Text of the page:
Back in Albany, Catherine Schuyler gives birth to a healthy girl who is named after her mother. Three months after Catherine's birth, the Schuyler family is accosted by redcoats at the Pastures. Eliza confronts the men in a friendly manner, bluffing that her father is on his way back with twenty armed men and fortunately for the Schuyler family, they leave.
With the defeat of the English at Yorktown, Alex resigns his commission and heads for home. As Washington and others begin working to build a new nation, Alex and Eliza commence their new life too, in New York City. It will prove to be a trying time for the young couple both in their marriage and financially but it will also see Eliza cement her position in New York society and Alex establish his reputation as a lawyer of considerable skill.
Love and War is the second book of the trilogy by Melissa de la Cruz about the life of Alexander and Eliza Hamilton and continues their story a few months after their wedding. De la Cruz's version presents a sort of 'bare bones' version of Eliza and Alexander's early years of marriage in Part I which covers the year 1781 to the end of 1783. Eliza did not remain with her family in Albany but travelled to Windsor to be near Alex while he was part of General Washington's army. They also had their first child, Philip in January, 1782. De la Cruz admits in her Author's Note that she deliberately left out any children in the her retelling of the Hamilton's story. This is a fairly big departure from their real life story which de la Cruz uses to drive the increasing tension between Alex and Eliza.
In Part I the major tension between the couple is due to Alex's determination to fight in the War of Independence. Alex doesn't tell Eliza and when she learns of his intent, she is devastated. Confronted by Eliza, Alex tells her, "I am a soldier, Eliza, and a good one. Without a command, I would never rise in the ranks, never gain the respect and honor I am due,...Please, try to understand. I am no one, I am nothing. I did this for us." However, Eliza retorts that this is something a man might do, "...But a husband -- never," While Eliza argues that Alex's sharp mind could be put to better use helping "the transition from colony to country", for Alex it is a matter of pride. "What kind of man would I be if I was content to send others to the front lines while I took shelter in the general's tent?"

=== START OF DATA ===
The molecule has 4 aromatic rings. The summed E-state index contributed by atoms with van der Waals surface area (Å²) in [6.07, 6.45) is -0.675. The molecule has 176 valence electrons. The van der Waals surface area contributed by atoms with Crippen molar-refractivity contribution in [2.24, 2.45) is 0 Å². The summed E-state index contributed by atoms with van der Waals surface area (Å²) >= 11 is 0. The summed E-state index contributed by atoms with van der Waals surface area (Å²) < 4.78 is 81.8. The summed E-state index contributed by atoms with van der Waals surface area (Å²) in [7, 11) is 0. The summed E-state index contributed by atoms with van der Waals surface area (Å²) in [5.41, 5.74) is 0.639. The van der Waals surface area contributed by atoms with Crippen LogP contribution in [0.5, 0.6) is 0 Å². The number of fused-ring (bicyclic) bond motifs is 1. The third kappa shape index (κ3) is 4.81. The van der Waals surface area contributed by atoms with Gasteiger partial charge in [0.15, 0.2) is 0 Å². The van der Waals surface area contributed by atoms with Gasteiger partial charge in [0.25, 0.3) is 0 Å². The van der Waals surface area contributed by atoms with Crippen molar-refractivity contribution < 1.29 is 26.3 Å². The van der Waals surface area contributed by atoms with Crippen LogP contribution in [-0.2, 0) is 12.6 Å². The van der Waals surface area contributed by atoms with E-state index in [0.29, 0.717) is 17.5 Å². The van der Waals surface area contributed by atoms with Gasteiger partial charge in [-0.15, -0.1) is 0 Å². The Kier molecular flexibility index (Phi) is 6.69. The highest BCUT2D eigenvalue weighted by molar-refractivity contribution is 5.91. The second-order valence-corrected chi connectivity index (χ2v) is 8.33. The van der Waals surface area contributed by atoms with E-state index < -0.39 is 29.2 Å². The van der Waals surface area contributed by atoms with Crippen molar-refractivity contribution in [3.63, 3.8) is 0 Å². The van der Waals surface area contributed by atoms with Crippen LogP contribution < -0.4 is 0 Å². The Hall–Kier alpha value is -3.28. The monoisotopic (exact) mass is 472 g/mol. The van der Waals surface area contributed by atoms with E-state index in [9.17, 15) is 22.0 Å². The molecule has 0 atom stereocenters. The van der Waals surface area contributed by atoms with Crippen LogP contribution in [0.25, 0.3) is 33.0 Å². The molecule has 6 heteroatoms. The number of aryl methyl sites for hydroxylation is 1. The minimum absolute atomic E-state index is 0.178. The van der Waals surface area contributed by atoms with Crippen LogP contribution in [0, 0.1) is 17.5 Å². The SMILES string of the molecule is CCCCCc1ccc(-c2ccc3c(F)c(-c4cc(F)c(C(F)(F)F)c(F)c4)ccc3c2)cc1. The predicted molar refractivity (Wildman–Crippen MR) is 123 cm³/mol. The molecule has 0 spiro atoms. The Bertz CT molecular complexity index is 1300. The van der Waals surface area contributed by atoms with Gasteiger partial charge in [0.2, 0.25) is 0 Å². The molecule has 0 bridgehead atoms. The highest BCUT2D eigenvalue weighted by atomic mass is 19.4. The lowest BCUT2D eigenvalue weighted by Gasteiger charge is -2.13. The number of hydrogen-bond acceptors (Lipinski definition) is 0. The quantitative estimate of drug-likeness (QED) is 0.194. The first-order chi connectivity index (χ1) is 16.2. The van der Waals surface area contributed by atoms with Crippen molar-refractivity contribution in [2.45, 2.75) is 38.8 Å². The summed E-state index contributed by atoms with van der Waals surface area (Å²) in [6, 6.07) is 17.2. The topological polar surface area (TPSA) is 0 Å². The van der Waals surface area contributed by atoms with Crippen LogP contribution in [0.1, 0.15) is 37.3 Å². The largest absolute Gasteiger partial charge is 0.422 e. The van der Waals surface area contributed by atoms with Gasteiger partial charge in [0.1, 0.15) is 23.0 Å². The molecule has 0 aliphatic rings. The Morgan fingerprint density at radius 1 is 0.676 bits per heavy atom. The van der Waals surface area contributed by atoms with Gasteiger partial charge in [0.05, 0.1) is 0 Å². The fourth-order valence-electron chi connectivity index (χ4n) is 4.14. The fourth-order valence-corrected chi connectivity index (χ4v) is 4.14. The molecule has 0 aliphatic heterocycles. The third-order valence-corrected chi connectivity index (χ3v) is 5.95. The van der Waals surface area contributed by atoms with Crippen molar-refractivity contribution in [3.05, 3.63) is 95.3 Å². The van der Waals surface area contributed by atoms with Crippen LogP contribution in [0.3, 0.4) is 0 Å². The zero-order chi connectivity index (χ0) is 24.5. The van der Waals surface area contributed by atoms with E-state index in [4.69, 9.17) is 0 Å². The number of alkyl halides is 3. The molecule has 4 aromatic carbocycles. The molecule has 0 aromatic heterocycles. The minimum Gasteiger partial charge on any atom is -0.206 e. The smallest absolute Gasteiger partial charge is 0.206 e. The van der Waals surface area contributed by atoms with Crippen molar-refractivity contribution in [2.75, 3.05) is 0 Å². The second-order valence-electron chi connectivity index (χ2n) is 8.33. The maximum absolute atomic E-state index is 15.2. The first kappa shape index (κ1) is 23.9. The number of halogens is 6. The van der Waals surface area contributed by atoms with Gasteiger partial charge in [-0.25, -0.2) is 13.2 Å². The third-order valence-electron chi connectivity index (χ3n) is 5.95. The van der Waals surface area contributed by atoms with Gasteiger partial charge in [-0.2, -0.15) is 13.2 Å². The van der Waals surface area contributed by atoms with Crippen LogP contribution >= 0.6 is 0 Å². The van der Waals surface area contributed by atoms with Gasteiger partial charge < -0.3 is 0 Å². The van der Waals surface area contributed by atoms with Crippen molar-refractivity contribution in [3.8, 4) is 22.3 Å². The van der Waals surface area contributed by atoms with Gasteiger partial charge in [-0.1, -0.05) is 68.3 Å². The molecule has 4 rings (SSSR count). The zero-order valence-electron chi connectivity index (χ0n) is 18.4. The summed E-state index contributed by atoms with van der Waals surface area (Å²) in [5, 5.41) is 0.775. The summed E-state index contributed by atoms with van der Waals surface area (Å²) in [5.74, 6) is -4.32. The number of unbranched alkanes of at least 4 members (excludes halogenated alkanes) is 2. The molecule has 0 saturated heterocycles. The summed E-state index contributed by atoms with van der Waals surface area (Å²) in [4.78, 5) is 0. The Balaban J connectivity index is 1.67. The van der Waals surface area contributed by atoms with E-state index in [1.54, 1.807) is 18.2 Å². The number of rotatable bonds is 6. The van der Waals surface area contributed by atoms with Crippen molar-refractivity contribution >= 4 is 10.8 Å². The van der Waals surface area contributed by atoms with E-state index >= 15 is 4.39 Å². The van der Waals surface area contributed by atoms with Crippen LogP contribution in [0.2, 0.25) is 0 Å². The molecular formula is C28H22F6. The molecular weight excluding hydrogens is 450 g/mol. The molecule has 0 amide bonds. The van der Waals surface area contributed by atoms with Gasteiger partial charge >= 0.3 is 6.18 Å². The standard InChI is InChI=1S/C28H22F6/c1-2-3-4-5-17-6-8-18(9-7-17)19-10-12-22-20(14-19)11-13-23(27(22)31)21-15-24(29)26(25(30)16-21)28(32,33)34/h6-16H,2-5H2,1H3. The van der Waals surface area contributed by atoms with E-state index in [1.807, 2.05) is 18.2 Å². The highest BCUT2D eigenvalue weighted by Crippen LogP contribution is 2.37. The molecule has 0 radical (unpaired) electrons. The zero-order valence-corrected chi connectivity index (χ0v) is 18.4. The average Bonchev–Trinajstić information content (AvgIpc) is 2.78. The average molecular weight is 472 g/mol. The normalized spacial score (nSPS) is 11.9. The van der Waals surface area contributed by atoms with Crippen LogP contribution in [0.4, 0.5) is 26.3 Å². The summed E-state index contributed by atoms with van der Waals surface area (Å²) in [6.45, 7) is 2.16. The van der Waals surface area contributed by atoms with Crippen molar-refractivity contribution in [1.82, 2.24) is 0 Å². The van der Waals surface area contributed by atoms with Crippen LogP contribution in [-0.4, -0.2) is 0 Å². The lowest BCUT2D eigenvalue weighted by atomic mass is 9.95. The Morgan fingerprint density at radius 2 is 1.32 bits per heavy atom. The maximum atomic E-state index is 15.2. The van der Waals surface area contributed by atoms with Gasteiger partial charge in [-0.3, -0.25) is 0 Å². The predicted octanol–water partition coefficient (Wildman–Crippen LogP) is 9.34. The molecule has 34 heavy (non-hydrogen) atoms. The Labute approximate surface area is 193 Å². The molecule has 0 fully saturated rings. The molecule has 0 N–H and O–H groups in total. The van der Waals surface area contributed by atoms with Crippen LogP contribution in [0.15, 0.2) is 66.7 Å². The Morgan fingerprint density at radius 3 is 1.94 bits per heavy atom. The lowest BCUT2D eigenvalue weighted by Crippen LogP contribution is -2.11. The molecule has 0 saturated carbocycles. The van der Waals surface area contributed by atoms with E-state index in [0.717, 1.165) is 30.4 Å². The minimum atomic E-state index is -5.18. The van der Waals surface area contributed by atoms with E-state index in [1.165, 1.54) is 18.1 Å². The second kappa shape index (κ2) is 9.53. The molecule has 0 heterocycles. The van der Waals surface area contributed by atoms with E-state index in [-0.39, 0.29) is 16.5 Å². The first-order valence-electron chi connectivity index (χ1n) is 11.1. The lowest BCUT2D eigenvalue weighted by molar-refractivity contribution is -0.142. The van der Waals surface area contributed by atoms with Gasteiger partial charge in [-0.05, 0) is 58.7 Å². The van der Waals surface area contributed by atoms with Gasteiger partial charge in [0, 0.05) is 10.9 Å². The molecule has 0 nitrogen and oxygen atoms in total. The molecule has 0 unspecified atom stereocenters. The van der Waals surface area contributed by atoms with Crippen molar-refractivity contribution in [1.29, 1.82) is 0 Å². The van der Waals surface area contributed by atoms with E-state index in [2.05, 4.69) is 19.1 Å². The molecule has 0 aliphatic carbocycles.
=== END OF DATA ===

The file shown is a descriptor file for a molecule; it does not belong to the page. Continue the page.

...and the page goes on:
Part II of Love and War deals with Eliza and Alex's early life in New York City where they moved in 1783 as he launches his law career. This part of the novel deviates significantly from the real life story of the Hamiltons. Well into their marriage, they are no longer newlyweds, and have no children. Alex's focus is on his law practice while Eliza remains at home, considering her china and silverware. Eventually she does become involved in New York society but finds that she and Alex have little time together. This is in stark contrast to her portrayal in the first part of the novel as a strong woman involved in society, who undertook "fund-raising and fabric drives that had made her simultaneously the most admired and most dreaded girl in the capital region." De la Cruz also has Eliza sitting for her portrait by Ralph Earl who is in debtors prison in 1784 but her portrait was not painted by Earl until 1787. By this time Eliza and Alex had three children.In Part II, the focus is on an increasingly distracted and inattentive Alex who works late and often forgets to communicate with his wife. Eliza feels abandoned and finds herself beginning to notice the attentions of another man. Meanwhile, Alex heads off the attentions of a loyalist war widow he is representing in court. This sets the stage for the third novel which will likely feature the crisis in their marriage